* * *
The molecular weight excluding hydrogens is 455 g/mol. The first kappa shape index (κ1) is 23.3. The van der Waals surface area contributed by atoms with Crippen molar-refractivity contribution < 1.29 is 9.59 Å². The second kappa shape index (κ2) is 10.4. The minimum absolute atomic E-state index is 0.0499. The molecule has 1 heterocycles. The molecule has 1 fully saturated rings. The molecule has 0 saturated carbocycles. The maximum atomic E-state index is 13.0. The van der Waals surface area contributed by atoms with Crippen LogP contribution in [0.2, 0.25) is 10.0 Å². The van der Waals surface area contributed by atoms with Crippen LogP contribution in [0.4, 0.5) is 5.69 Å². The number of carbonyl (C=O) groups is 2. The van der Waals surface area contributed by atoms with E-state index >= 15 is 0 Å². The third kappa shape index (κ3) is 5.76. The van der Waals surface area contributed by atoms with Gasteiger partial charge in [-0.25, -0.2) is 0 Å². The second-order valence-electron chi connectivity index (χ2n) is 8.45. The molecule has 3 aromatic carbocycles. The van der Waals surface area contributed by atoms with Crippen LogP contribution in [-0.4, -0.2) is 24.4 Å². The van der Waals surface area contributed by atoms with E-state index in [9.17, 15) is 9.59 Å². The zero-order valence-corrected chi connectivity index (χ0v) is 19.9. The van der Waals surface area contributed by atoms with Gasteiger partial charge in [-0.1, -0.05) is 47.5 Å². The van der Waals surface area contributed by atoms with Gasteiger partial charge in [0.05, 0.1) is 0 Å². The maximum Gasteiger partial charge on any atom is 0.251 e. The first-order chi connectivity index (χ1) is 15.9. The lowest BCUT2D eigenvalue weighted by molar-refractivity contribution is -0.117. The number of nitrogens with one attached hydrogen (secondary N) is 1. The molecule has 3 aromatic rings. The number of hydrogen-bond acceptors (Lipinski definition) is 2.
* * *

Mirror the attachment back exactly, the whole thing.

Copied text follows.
The molecular weight excluding hydrogens is 455 g/mol. The first kappa shape index (κ1) is 23.3. The van der Waals surface area contributed by atoms with Crippen molar-refractivity contribution < 1.29 is 9.59 Å². The second kappa shape index (κ2) is 10.4. The minimum absolute atomic E-state index is 0.0499. The molecule has 1 heterocycles. The molecule has 1 fully saturated rings. The molecule has 0 saturated carbocycles. The maximum atomic E-state index is 13.0. The van der Waals surface area contributed by atoms with Crippen LogP contribution in [0.2, 0.25) is 10.0 Å². The van der Waals surface area contributed by atoms with Crippen LogP contribution in [0.4, 0.5) is 5.69 Å². The number of carbonyl (C=O) groups is 2. The van der Waals surface area contributed by atoms with E-state index >= 15 is 0 Å². The third kappa shape index (κ3) is 5.76. The van der Waals surface area contributed by atoms with Gasteiger partial charge in [-0.25, -0.2) is 0 Å². The second-order valence-electron chi connectivity index (χ2n) is 8.45. The molecule has 3 aromatic carbocycles. The van der Waals surface area contributed by atoms with Crippen LogP contribution in [-0.4, -0.2) is 24.4 Å². The van der Waals surface area contributed by atoms with E-state index in [9.17, 15) is 9.59 Å². The zero-order valence-corrected chi connectivity index (χ0v) is 19.9. The van der Waals surface area contributed by atoms with Gasteiger partial charge in [-0.1, -0.05) is 47.5 Å². The van der Waals surface area contributed by atoms with Gasteiger partial charge in [0.05, 0.1) is 0 Å². The maximum Gasteiger partial charge on any atom is 0.251 e. The first-order chi connectivity index (χ1) is 15.9. The lowest BCUT2D eigenvalue weighted by molar-refractivity contribution is -0.117. The number of nitrogens with one attached hydrogen (secondary N) is 1. The molecule has 3 aromatic rings. The number of hydrogen-bond acceptors (Lipinski definition) is 2.